Search
Close this search box.

Recipe for Blueberry Crumb Cake by Dawn’s Recipes

Table of Contents

Recipe for Blueberry Crumb Cake by Dawn's Recipes

We’ve outlined all the ingredients and directions for you to make the perfect Blueberry Crumb Cake. This dish qualifies as a Easy level recipe. It should take you about 48 min to make this recipe. The Blueberry Crumb Cake recipe should make enough food for 6 to 8 servings.

You can add your own personal twist to this Blueberry Crumb Cake recipe, depending on your culture or family tradition. Don’t be scared to add other ingredients once you’ve gotten comfortable with the recipe! Please see below for a list of potential bakeware items that might be necessary for this Blueberry Crumb Cake recipe.

Ingredients for Blueberry Crumb Cake

  • 1/4 cup granulated sugar
  • 1/3 cup light brown sugar, lightly packed
  • 1 teaspoon ground cinnamon
  • 1/8 teaspoon ground nutmeg
  • 1/4 pound (1 stick) unsalted butter, melted
  • 1 1/3 cups all-purpose flour
  • 6 tablespoons unsalted butter, at room temperature (3/4 stick)
  • 3/4 cup granulated sugar
  • 2 extra-large eggs, at room temperature
  • 1 teaspoon pure vanilla extract
  • 1/2 teaspoon grated lemon zest
  • 2/3 cup sour cream
  • 1 1/4 cups all-purpose flour
  • 1 teaspoon baking powder
  • 1/4 teaspoon baking soda
  • 1/2 teaspoon kosher salt
  • 1 cup fresh blueberries
  • Confectioners’ sugar for sprinkling

Directions for Blueberry Crumb Cake

  1. For the cake:
  2. Preheat the oven to 350 degrees F. Butter and flour a 9-inch round baking pan.
  3. For the streusel:
  4. Combine the granulated sugar, brown sugar, cinnamon, and nutmeg in a bowl. Stir in the melted butter and then the flour. Mix well and set aside.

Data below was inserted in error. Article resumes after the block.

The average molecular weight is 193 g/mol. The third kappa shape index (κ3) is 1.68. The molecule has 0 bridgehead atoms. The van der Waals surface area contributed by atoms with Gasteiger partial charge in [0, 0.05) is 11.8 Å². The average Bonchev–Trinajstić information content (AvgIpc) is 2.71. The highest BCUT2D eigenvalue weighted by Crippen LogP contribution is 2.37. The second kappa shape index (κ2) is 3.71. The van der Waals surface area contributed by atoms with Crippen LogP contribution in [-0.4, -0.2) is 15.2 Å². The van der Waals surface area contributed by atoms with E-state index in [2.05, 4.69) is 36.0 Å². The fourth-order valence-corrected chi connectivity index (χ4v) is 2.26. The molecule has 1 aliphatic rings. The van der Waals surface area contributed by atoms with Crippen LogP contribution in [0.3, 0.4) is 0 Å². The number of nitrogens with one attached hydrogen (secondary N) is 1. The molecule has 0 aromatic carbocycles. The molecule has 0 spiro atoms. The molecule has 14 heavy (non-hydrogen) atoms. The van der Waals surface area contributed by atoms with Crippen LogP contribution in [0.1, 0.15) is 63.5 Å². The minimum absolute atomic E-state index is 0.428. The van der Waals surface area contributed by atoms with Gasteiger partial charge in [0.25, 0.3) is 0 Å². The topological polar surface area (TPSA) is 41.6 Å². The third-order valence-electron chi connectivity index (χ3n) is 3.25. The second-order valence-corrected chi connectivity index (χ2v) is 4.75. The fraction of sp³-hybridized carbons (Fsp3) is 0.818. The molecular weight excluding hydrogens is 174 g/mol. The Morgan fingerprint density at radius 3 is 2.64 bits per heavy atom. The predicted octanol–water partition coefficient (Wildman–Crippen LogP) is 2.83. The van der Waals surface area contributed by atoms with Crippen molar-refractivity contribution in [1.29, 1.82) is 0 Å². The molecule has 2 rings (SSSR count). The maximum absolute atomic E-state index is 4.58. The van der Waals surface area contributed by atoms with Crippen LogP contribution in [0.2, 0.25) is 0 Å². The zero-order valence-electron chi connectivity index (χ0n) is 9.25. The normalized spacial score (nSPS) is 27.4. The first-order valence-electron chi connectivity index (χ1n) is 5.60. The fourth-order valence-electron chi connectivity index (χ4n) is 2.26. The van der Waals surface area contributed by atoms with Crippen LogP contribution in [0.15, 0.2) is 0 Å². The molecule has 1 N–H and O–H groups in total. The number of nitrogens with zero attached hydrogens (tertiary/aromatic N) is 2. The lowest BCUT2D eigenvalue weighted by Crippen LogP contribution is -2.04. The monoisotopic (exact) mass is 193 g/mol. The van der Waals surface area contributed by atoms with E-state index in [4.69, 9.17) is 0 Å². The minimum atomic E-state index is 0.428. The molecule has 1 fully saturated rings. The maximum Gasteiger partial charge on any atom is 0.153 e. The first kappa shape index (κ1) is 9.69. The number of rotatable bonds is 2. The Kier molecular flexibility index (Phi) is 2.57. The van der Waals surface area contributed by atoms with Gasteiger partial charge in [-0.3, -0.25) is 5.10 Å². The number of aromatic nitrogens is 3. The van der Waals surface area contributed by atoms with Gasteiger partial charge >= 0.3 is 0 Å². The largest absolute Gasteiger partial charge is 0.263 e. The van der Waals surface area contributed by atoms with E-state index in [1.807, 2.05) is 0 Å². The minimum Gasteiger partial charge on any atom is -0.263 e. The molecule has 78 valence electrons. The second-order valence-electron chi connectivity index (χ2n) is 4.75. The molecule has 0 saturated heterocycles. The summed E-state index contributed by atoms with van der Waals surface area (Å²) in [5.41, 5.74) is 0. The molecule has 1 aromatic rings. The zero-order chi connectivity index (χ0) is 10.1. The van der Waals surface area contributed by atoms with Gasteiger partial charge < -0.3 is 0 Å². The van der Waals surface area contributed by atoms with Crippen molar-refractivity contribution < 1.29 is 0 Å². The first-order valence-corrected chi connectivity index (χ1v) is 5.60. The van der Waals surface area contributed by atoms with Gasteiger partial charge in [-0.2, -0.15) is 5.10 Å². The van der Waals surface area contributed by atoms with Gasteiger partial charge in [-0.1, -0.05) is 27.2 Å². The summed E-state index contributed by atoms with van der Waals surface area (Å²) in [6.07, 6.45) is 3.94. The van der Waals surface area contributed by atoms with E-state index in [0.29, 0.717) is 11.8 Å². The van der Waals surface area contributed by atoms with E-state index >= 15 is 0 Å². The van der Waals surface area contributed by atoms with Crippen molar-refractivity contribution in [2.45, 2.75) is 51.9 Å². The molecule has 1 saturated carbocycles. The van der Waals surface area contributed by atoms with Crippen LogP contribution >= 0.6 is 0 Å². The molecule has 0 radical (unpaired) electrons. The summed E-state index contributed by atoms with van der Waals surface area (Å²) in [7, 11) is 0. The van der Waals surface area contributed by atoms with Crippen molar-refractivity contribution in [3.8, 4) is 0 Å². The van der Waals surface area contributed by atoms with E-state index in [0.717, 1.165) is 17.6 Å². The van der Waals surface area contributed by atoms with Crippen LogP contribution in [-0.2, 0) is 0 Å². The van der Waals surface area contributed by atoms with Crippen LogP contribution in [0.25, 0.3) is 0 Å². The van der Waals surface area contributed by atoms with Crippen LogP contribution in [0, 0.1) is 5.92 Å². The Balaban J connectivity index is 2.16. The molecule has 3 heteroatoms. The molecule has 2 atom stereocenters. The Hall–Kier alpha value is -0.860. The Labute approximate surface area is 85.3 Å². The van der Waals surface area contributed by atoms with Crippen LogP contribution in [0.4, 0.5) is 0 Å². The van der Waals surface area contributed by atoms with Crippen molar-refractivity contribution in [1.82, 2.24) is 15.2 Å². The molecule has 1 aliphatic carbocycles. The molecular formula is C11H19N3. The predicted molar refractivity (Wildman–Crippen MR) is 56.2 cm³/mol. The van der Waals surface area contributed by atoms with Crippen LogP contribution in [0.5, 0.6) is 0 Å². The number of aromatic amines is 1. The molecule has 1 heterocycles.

5. For the cake:
  6. Cream the butter and sugar in the bowl of an electric mixer fitted with the paddle attachment on high speed for 4 to 5 minutes, until light. Reduce the speed to low and add the eggs 1 at a time, then add the vanilla, lemon zest, and sour cream. In a separate bowl, sift together the flour, baking powder, baking soda, and salt. With the mixer on low speed, add the flour mixture to the batter until just combined. Fold in the blueberries and stir with a spatula to be sure the batter is completely mixed.
  7. Spoon the batter into the prepared pan and spread it out with a knife. With your fingers,
  8. crumble the topping evenly over the batter. Bake for 40 to 50 minutes, until a cake tester comes out clean. Cool completely and serve sprinkled with confectioners’ sugar.

Bakeware for your recipe

You will find below are bakeware items that could be needed for this Blueberry Crumb Cake recipe or similar recipes. Feel free to skip to the next item if it doesn’t apply.

  • Cooking pots
  • Frying pan
  • Steamers
  • Colander
  • Skillet
  • Knives
  • Cutting board
  • Grater
  • Saucepan
  • Stockpot
  • Spatula
  • Tongs
  • Measuring cups
  • Wooden Spoon

Categories in this Recipe

  • Easy Dessert Recipes
  • Dessert – Dessert (/dɪˈzɜːrt/) is a course that concludes a meal. The course consists of sweet foods, such as confections, and possibly a beverage such as dessert wine and liqueur. In some parts of the world, such as much of Central Africa and West Africa, and most parts of China, there is no tradition of a dessert course to conclude a meal.The term dessert can apply to many confections, such as biscuits, cakes, cookies, custards, gelatins, ice creams, pastries, pies, puddings, macaroons, sweet soups, tarts and fruit salad. Fruit is also commonly found in dessert courses because of its naturally occurring sweetness. Some cultures sweeten foods that are more commonly savory to create desserts.
  • Easy Baking
  • Blueberry Cake
  • Blueberry – See textBlueberries are a widely distributed and widespread group of perennial flowering plants with blue or purple berries. They are classified in the section Cyanococcus within the genus Vaccinium. Vaccinium also includes cranberries, bilberries, huckleberries and Madeira blueberries. Commercial blueberries—both wild (lowbush) and cultivated (highbush)—are all native to North America. The highbush varieties were introduced into Europe during the 1930s.Blueberries are usually prostrate shrubs that can vary in size from 10 centimeters (4 inches) to 4 meters (13 feet) in height. In commercial production of blueberries, the species with small, pea-size berries growing on low-level bushes are known as “lowbush blueberries” (synonymous with “wild”), while the species with larger berries growing on taller, cultivated bushes are known as “highbush blueberries”. Canada is the leading producer of lowbush blueberries, while the United States produces some 40% of the world supply of highbush blueberries.